This is the true story of Yasmeena, a bright and beautiful young Lebanese woman who was imprisoned in Kuwait during the first Gulf War. Yasmeena's shocking journey is a tale of the madness of war, of the sexual brutality unleashed by chaos, and of one woman's courage to stand in danger's way to aid her fellow sufferers. This is an explicit, graphic, and honest book. It is for mature audiences only.
Jean Sasson has spent her career sharing the personal stories of courageous Middle Eastern women. Princess: Life Behind the Veil in Saudi Arabiawas an international bestseller. It has become a classic, taught in colleges and high schools and devoured by anyone who aspires to understand the Middle East. Yasmeena was quite literally an innocent abroad. She was a college educated, English-speaking flight attendant graced with an unusual amount of confidence and sophistication. She was also a virgin and a conservative Muslim daughter and sister. When Yasmeena's flight out of Kuwait was delayed, it was because Saddam Hussein had just invaded Kuwait. Iraqi soldiers threw her into a woman's prison where the guards committed ghastly sexual attacks and tortured the women in excruciating ways.
After Yasmeena was brutalized by the captain of the prison, she thought she was the most unfortunate woman on earth. But that was before she befriended Lana, whose brutal rapist took glee in inflicting hurt. Yasmeena used her position as the captain's favorite to protect her friend, though she also was forced into a wrenching decision.
Yasmeena's Choice reads like a thriller. As the Americans and other allies march into Kuwait and the Iraqis flee, Yasmeena escapes. Eventually she finds a safe harbor where Sasson interviews her and records every horrific element of her experience. Sasson has wanted to write this story for many years. But she knew that the sexual explicitness and violence would make the tale difficult to publish. A year ago, Yasmeena's story and the choices she was forced to make invaded Sasson's dreams. She realized that now was the right time to share the story. And so here it is, Sasson's testament to an articulate, angry, brave young woman who not only survived but who was eager to share her story with the world.
©2013 The Sasson Corporation (P)2014 Audible, Inc.
It is hard to say I liked anything about this story as is it so harrowing but it made me question what I would do in the same circumstances. I admire her strength and her ability to think about others while in an awful situation herself.
Yasmeena is very real in my mind now and I will never forget her story.
Paris's narration of this book was wonderfull. She bought it to life so much that at times I had to take a break as it all became too real.
Lots of emotions were brought out by this book. Horror, sadness, pity, hate and loathing of men who can treat women this way.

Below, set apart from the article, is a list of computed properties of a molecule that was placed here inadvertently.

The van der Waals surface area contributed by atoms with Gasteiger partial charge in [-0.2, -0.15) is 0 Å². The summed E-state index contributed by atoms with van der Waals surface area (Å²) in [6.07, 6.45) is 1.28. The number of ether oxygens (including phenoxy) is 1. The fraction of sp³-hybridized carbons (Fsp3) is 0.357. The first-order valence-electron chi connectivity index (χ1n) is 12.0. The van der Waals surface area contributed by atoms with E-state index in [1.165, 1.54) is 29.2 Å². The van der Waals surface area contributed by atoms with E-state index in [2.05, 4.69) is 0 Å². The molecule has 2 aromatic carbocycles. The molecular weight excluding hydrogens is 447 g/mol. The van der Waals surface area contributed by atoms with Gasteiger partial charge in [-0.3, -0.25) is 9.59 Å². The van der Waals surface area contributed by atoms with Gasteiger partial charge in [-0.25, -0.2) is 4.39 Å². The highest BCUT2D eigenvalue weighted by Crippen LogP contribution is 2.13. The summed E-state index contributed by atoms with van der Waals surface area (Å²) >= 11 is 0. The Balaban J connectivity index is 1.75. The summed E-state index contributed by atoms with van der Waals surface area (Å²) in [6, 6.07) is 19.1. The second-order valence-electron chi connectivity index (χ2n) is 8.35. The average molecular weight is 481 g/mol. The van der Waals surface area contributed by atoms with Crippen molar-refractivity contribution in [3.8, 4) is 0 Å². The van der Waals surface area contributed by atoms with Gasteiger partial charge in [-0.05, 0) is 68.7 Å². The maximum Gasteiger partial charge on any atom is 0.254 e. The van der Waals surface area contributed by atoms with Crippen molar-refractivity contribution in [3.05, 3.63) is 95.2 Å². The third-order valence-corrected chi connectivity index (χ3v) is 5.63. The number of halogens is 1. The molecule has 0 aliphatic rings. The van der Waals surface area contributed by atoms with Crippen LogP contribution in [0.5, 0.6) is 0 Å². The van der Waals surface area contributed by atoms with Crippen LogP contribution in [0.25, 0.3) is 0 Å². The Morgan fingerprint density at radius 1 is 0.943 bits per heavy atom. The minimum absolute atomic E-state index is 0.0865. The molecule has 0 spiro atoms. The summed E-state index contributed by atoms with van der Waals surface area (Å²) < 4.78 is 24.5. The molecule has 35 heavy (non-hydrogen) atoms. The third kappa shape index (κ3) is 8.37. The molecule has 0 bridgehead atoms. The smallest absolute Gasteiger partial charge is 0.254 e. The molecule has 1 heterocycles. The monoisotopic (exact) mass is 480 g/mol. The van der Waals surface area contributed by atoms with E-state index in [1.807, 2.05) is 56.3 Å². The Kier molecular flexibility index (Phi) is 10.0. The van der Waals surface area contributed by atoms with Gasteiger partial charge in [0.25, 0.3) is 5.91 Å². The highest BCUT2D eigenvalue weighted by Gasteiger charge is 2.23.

This book kept me captivated the whole way through.
"Not what I expected."
I would like to start out by saying I think what these innocent women were forced to endure is an abomination. My heart aches for them and their tribulations. I think it's equally abhorrent what their own families do to them as a result. I don't think it's prideful to be ashamed of your own daughter, sister, friend for being the victim of a horrendous, violent crime. I find it to be culturally and willfully ignorant and grotesque.
Having said all of that, I found it nearly impossible for me to be compassionate towards Jasmeena regarding anything other than her capture and rape. The ridicule that comes from her culture and family and HERSELF is no different from the arrogant way, I felt, that she treated people that aren't as thin, as pretty, as affluent as her or her family.
It was obvious to me that, by the way the author beat the dead horse again and again, that being rich, pretty and thin made her better than most in her own eyes. She simply saw this as fact. I get that she's small, but did we have to hear about it again and again and again? The materialistic nature of the descriptions of people and possessions made it difficult for me to be as sympathetic as I probably should be.
Although I'm incredibly empathetic and sickened by the kidnap, rape and torture these women had to endure, it was difficult for me to set aside Jasmeena's thoughtlessness and lack of humility towards anyone outside of her caste and feel as much compassion for her as I truly wanted to. As a whole, I feel a tremendous amount of compassion for these women, but so much so for the poor women that don't have all of the material things that the rich, privileged women like Jasmeena feel entitled to.
This is just my opinion and my "feelings" after reading this book. I'm enraged actually. I find what happened to these women and what continues to happen to them abhorrent.
"Kept me rivited"
Yes I would. It is an eyeopener to the difference in the lifestyle between the east and west in order that we could have open discussion about the story and what women from the east face.
The main character of the story - she used her head to survive. It was interesting how the comparison was made between the two females in the story.
Even though Yaseema was given a lot of freedom, there were still cultural restrictions which would have made her an outcast should her family have known that she was a victim of rape. So sad.
"May I never know if I am so Courageous"
This story is intense & hides nothing. As a woman who lived in Q8 & fell in love with its people, I was happy to hear an author sing this countries well earned praises. The stories are brutally honest & therefore difficult to listen to. May the many victims of wars find peace in their hearts. Thank You, Yasmeena & Jean Samson for having the fortitude to share these stories with the world.
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